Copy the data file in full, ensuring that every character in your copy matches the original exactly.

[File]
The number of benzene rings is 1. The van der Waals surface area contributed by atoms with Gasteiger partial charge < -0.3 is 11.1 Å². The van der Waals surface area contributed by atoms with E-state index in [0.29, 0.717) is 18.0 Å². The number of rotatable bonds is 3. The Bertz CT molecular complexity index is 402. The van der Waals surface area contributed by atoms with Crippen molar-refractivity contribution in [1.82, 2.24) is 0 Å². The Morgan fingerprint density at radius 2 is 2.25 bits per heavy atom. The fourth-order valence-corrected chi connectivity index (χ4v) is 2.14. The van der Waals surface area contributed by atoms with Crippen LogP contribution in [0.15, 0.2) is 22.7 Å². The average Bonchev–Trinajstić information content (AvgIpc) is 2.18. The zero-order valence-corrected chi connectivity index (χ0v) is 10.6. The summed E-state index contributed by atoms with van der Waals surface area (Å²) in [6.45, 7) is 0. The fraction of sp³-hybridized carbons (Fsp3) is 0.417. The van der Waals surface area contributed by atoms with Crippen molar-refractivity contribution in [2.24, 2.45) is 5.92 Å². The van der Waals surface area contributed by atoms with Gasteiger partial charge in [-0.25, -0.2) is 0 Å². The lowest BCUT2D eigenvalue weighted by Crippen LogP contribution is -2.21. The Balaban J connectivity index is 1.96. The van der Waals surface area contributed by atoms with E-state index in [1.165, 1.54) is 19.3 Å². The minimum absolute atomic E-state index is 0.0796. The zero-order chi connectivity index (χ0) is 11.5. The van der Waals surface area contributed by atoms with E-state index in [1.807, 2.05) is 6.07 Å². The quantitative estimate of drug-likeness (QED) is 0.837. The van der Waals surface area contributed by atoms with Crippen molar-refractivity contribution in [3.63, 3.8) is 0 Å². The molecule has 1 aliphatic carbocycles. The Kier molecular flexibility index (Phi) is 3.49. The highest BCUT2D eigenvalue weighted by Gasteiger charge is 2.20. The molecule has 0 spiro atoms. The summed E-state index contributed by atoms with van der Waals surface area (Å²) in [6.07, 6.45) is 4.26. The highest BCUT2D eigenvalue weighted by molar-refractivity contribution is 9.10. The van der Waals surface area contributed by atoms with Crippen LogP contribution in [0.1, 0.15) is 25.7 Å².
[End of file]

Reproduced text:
The number of benzene rings is 1. The van der Waals surface area contributed by atoms with Gasteiger partial charge < -0.3 is 11.1 Å². The van der Waals surface area contributed by atoms with E-state index in [0.29, 0.717) is 18.0 Å². The number of rotatable bonds is 3. The Bertz CT molecular complexity index is 402. The van der Waals surface area contributed by atoms with Crippen molar-refractivity contribution in [1.82, 2.24) is 0 Å². The Morgan fingerprint density at radius 2 is 2.25 bits per heavy atom. The fourth-order valence-corrected chi connectivity index (χ4v) is 2.14. The van der Waals surface area contributed by atoms with Crippen LogP contribution in [0.15, 0.2) is 22.7 Å². The average Bonchev–Trinajstić information content (AvgIpc) is 2.18. The zero-order valence-corrected chi connectivity index (χ0v) is 10.6. The summed E-state index contributed by atoms with van der Waals surface area (Å²) in [6.45, 7) is 0. The fraction of sp³-hybridized carbons (Fsp3) is 0.417. The van der Waals surface area contributed by atoms with Crippen molar-refractivity contribution in [2.24, 2.45) is 5.92 Å². The van der Waals surface area contributed by atoms with Gasteiger partial charge in [-0.25, -0.2) is 0 Å². The lowest BCUT2D eigenvalue weighted by Crippen LogP contribution is -2.21. The Balaban J connectivity index is 1.96. The van der Waals surface area contributed by atoms with E-state index in [1.165, 1.54) is 19.3 Å². The minimum absolute atomic E-state index is 0.0796. The zero-order chi connectivity index (χ0) is 11.5. The van der Waals surface area contributed by atoms with E-state index in [1.807, 2.05) is 6.07 Å². The quantitative estimate of drug-likeness (QED) is 0.837. The van der Waals surface area contributed by atoms with Crippen molar-refractivity contribution in [3.63, 3.8) is 0 Å². The molecule has 1 aliphatic carbocycles. The Kier molecular flexibility index (Phi) is 3.49. The highest BCUT2D eigenvalue weighted by Gasteiger charge is 2.20. The molecule has 0 spiro atoms. The summed E-state index contributed by atoms with van der Waals surface area (Å²) in [6.07, 6.45) is 4.26. The highest BCUT2D eigenvalue weighted by molar-refractivity contribution is 9.10. The van der Waals surface area contributed by atoms with Crippen LogP contribution in [0.1, 0.15) is 25.7 Å².